Years in existence: 7 years
Position: Fashion designer
Can you tell us a little bit about your background – personal, educational and professional?
Born and bred in Eastern Cape. I received my primary education in Umtata, went to a high school in Grahamstown and tertiary education in Port Elizabeth. I studied fashion at Port Elizabeth Technikon, now NMMU. My first job was at Vukani Range Creations where I was designing Madiba shirts for politicians and members of parliament. I worked at Sun Goddess as head designer for two-and-a-half years creating African couture. In 2007 I started my own fashion design company, working form home with one seamstress.
Can you tell us a little bit about your company and what you do?
I design and manufacture bespoke ladies wear for special occasions and wedding gowns. I cater for individual clients and customise garments according to the clients specific needs; from creating a wedding gown that fulfills the bride’s fantasy to creating performance outfits that are beautiful and functional for artists to wear on stage.
How did your journey begin and how have you achieved success so far?
I studied fashion and gained work experience. I resigned when I thought I could no longer learn more on the job. I’m successful because I studied fashion and love fashion.
Basically I believe in my technical abilities and I know my strengths. I also work hard to meet deadlines and create beautiful garments that exceed clients’ expectations. I do not believe the client is always right, but I believe in client satisfaction which leads to numerous referrals. Essentially my business has grown mainly due to return clients and referrals.
“I am a designer before an entrepreneur, so I more fixated on implementing and experimenting with my creative ideas, if they make money it’s a bonus”
What were some of the obstacles you face and how did you overcome them?
Lack of finance. I use cash. I negotiate with suppliers to pay in installments – three months interest free. I juggle to make ends meet, slow my roll (chill expansion plans until my bank balance allows me to expand).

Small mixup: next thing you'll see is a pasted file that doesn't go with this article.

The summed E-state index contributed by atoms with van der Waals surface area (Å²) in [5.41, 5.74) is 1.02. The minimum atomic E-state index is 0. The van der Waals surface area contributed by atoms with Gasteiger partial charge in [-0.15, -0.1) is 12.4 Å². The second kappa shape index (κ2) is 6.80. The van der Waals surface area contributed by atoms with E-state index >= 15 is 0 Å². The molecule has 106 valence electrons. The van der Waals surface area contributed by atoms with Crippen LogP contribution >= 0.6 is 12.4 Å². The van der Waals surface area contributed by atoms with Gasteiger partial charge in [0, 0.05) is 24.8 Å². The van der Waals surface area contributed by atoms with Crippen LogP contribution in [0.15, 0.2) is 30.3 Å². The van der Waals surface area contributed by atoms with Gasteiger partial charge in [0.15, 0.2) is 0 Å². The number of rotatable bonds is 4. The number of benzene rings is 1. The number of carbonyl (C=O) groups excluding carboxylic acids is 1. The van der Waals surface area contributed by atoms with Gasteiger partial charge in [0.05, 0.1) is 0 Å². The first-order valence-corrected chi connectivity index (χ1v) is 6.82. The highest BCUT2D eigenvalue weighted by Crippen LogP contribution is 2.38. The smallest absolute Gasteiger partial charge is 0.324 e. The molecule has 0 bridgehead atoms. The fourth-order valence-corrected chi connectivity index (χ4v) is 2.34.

I also face challenges with dealing with human beings. Clients and employees can be unpredictable and demanding. Communicate, communicate, communicate! Talking helps to manage expectations.
How many people does your company employ?10 people: three tailors, two seamstresses, two beaders, a production manager, designer and a design assistant.
What is your overall vision for your business?
Create and retail world class African fashion that is relevant, trendy, good quality.
“It helps if you know what you doing”
What do you think it takes to establish and run a successful business in South Africa?
I truly don’t know. I think my business survives because I am talented and respect my clients and I professional. I’m pedantic about the product I produce, and always deliver on time. But I’m pretty hopeless in other spheres. So I would have to go with tenacity: hard work and a never die attitude, and it helps if you know what you doing.
How did you finance your business, how difficult or easy was the process?
I started with personal savings of R40 000 that I used to buy equipment. The business did not break even for the first five years so I did not pay myself a salary. I juggled in summer. I made enough money to pay rent and employees. In winter I struggled. I do not think I’m organised enough to approach investors yet.
What are the three things you attribute your business success to?
Hard work, innovation, technical ability, experimenting and passion
When did you know that you were an entrepreneur?
I didn’t. I was more interested in working for myself than creating employment in the beginning. Maybe when I broke even and started earning a salary.
How would you describe your leadership style?
Part laissez faire – we are all adults, each person must play their part, do their job and meet the targets set. When they have challenges they let me know.
What are some of your favourite motivational books and motivational gurus that have inspired you in growing your business?
I do not really read motivational books on any subject. I’m inspired by iconic designers, Frank Lloyd Wright, an architect who designed the first window pane and also designed houses and furniture. Christian Doir who made modern women’s’ clothing works of art. I am a designer before an entrepreneur so I more fixated on implementing and experimenting with my creative ideas, if they make money it’s a bonus.
What three pieces of advice would you offer young entrepreneurs starting out today?
1. Love what you do and believe in it, passion, self belief and hope will sustain you.
2. Don’t be afraid of hard work.
3. Plan, plan plan, write down your plans, goals and dreams.
What’s the worst and best business advice you’ve ever received?
Best – Plan to succeed otherwise plan to fail. I don’t fully utilise this as I’m more of a dreamer than a planner but it motivates me because I think I will be far more successful once I plan properly.
And finally, do you believe in luck, hard work or both?
Mainly hard work with a little luck.